Letter: Don't Ignore Potential of Fracking Industry
Letters to the editor may be emailed to Matt.Fredmonsky@Patch.com
As a Twin Lakes resident, I understand and share Mr. Mallin's concerns about the growing petroleum industry in Portage County ("Approach providing services to fracking with caution," opinion letter in Kent Patch, Dec 7).
Ohio is fortunate to have vast subsurface oil and gas resources and global commodity prices that make extraction profitable now. Concerns on how to best develop any growing industry are stressful, and are also being addressed in Pennsylvania, New York and North Dakota, among others. But I believe that following Mr. Mallin's recommendations would be detrimental to many of Ohio's resources. Let's assume that Mr Mallin's contentions are addressed to his satisfaction, namely: 1) rather than one centralized station numerous site-specific water sources would be utilized; and 2) large users of water would be assessed a higher per gallon charge on water consumption.
One centralized station would be easier to monitor and maintain than multiple well-head-specific sites. I might be in favor of several (2-3) centralized water stations so that each could be efficiently monitored and shut down for routine maintenance without impact on the total system. Does Mr. Mallin believe that the impact on surface, subsurface and personnel resources would be minimized by having numerous individual-well-servicing water stations scattered across the resource area? In Ohio we have excellent state and local agencies who have done a stellar job of balancing responsibilities and keeping up with the growing demand for their services to educate, permit and monitor the growing petroleum industry. All resources must be considered in our decision.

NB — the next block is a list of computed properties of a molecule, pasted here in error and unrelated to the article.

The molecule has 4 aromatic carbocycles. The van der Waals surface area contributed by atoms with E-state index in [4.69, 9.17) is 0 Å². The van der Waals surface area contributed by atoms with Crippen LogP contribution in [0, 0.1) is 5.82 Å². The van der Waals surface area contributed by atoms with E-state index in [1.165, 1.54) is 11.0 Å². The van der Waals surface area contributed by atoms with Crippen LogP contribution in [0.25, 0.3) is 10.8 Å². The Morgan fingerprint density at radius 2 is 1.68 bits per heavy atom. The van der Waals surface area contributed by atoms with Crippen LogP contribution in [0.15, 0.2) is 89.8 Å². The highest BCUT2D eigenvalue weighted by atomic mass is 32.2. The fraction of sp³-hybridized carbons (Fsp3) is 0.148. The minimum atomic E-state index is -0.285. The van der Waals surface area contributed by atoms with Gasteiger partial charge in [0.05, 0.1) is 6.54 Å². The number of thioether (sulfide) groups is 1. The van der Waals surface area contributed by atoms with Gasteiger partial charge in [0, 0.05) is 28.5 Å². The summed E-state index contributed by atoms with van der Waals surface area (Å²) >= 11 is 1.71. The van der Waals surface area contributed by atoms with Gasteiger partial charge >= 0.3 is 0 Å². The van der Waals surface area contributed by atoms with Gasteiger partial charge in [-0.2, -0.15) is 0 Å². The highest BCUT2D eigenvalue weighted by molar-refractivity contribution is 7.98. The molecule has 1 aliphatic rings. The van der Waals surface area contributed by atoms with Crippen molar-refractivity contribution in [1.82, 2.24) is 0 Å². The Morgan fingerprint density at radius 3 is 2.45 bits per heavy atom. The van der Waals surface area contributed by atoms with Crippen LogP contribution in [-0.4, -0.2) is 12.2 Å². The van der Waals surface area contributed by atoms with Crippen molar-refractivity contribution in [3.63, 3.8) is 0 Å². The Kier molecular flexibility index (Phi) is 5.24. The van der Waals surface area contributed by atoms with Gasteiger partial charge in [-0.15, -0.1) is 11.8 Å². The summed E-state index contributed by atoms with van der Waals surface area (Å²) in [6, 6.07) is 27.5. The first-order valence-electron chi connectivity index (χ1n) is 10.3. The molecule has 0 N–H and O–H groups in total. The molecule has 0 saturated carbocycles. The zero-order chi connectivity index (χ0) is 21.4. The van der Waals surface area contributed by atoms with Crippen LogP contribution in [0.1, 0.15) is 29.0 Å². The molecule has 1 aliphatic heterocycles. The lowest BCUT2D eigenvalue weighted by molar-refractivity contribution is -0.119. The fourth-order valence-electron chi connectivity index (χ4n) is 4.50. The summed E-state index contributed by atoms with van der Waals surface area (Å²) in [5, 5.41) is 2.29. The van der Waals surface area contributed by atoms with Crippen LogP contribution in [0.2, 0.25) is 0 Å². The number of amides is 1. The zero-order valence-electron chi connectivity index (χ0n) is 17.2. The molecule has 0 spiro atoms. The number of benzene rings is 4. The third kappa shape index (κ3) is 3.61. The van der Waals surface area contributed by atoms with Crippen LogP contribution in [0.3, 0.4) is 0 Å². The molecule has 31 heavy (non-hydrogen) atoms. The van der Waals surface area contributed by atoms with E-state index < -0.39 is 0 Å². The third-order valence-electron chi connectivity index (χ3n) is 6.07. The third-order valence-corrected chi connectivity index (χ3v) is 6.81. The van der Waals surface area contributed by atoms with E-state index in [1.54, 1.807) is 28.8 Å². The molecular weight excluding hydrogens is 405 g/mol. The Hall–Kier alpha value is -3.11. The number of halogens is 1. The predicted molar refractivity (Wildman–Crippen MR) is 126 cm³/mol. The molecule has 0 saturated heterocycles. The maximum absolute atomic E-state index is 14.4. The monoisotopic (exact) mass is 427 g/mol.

Mr. Mallin supports charging higher per-gallon costs to larger consumers of water. This recommendation would penalize the petroleum operators who, through prudent and successful business practices, grew their company so they could invest more risk capital (more wells) into our state's economy. Continuing with this logic, would we impose the same surcharge on individuals who have a swimming pool or choose to water their lawns in the summer? Would we measure and regulate the length and frequency of personal showering/bathing? Would we ask that big box retailers refuse volume discounts on products, the same discounts that can be passed on to their customers?
We humans are creatures of habit who don't like change. It's just human nature! Fortunately, industrial development, job creation and economic health are "changes" we should embrace to Ohio's status quo of the last several decades. Yes, absolutely, let's monitor and discuss the ramifications to Ohio's resources. But let's look at all resources and see if we can do this without strangling the goose before she can lay the golden egg!
Twin Lakes, Ohio